The BBC reports that a very large Danish study found no link between an increase in cancer incidence and mobile phone use: The study looked 425,000 people, 56,000 of them who have used a cellular phone for 10 years or more, including people who had begun using phones in 1982, the old massively and massively radiating models.
The BBC reports, "They found no evidence to suggest users had a higher risk of tumours in the brain, eye, or salivary gland, or leukaemia."
Retrospective studies that rely on the memory of the person being interviewed are typically considered inferior to clinical studies in which behavior is recorded. But this study relied on calling record from phone companies to analyze use, which raises the bar on accuracy by a large measure.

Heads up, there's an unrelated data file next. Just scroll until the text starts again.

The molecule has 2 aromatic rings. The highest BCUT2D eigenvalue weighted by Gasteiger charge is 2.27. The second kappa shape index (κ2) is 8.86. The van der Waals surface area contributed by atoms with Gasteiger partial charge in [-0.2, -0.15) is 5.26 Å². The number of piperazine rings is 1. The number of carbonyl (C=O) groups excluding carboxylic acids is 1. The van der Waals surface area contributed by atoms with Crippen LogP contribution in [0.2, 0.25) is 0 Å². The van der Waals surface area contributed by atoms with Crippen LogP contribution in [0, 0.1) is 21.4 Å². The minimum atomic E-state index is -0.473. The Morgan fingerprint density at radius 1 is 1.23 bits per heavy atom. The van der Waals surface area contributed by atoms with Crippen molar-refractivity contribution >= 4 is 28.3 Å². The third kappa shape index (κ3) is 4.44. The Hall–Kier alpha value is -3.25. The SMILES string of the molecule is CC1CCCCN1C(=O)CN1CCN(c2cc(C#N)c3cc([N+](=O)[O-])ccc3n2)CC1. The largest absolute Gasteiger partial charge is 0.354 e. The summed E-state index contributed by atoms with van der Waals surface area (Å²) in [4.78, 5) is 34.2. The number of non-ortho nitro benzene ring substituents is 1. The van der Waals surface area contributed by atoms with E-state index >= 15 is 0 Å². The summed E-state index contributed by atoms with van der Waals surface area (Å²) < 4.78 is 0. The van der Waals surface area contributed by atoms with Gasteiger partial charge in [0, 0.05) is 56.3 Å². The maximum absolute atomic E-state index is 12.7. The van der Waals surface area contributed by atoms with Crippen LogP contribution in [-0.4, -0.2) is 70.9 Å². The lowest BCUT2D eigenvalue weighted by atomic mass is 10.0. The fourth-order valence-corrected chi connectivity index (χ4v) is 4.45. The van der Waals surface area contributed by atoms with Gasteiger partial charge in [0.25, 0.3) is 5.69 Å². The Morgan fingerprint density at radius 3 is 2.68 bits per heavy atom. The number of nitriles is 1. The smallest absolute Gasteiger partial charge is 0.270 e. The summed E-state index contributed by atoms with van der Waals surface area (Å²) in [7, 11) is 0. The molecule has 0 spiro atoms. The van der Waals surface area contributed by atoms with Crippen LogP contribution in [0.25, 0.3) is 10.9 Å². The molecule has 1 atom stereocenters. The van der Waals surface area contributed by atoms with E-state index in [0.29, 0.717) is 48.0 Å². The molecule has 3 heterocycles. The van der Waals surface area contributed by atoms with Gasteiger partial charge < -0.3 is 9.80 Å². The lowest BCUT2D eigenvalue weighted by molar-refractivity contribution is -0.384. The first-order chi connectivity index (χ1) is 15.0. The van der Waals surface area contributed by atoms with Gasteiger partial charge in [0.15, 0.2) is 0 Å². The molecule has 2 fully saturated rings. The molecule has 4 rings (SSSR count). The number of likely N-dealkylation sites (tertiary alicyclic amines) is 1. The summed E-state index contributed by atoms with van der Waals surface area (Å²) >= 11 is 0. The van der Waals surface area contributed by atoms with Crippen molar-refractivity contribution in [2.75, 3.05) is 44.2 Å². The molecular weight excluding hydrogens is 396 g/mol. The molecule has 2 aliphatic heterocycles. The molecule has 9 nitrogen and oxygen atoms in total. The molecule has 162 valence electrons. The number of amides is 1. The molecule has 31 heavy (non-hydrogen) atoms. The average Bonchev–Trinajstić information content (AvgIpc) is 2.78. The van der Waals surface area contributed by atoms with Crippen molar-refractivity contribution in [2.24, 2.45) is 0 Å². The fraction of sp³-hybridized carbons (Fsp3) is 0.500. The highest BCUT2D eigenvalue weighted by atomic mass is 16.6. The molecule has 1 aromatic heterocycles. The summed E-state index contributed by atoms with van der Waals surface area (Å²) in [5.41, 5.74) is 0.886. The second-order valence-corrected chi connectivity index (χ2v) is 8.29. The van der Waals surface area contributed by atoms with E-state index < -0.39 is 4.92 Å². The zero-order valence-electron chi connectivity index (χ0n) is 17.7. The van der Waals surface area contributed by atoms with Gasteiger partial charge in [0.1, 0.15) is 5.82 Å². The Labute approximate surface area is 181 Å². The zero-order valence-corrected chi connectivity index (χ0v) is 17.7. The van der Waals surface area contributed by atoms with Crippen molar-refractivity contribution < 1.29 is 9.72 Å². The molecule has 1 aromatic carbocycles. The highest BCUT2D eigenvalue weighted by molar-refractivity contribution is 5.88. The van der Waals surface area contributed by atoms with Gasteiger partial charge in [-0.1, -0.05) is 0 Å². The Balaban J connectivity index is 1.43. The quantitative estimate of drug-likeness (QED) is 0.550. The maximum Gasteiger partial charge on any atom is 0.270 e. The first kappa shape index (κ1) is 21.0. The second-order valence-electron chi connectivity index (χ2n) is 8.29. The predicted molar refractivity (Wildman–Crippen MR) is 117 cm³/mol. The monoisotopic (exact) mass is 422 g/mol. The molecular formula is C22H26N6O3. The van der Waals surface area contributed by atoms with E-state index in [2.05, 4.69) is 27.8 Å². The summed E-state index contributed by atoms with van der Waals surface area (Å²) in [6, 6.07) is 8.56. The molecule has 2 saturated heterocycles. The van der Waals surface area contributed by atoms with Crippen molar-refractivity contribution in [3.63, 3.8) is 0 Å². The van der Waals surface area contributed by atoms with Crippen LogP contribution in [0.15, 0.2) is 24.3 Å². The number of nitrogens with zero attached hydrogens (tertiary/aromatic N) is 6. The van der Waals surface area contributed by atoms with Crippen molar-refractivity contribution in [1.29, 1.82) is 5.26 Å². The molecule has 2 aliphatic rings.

It is certain that some will argue that even 10 years isn't long enough to track whether cancer develops, but that would be incorrect. In any reasonably large population--and 56,000 is large enough--any slow-forming and slow-growing cancers will start to have manifested themselves in a statistical bulge long before the full bulge would form. That is, if some cancers appear due to a cause in 10 to 30 years, an increased risk will appear in a significant subset of people based on their bodies and particular genetic makeup in advance of 10 years. In a study of 500 or 5,000, you won't see that (unless it's a poison or some other strong-acting direct biological agent); in 56,000, yes, you would, even if it meant 5 or 10 additional people developing a certain form of cancer than expected in that population.
This study doesn't specifically determine whether there is risk to immature brains in adolescents and those younger, and the British government has advised no use of mobile phones by children. That's a harder group to track and understand usage, and it's a highly reasonable caution given some biological studies that need further elaboration.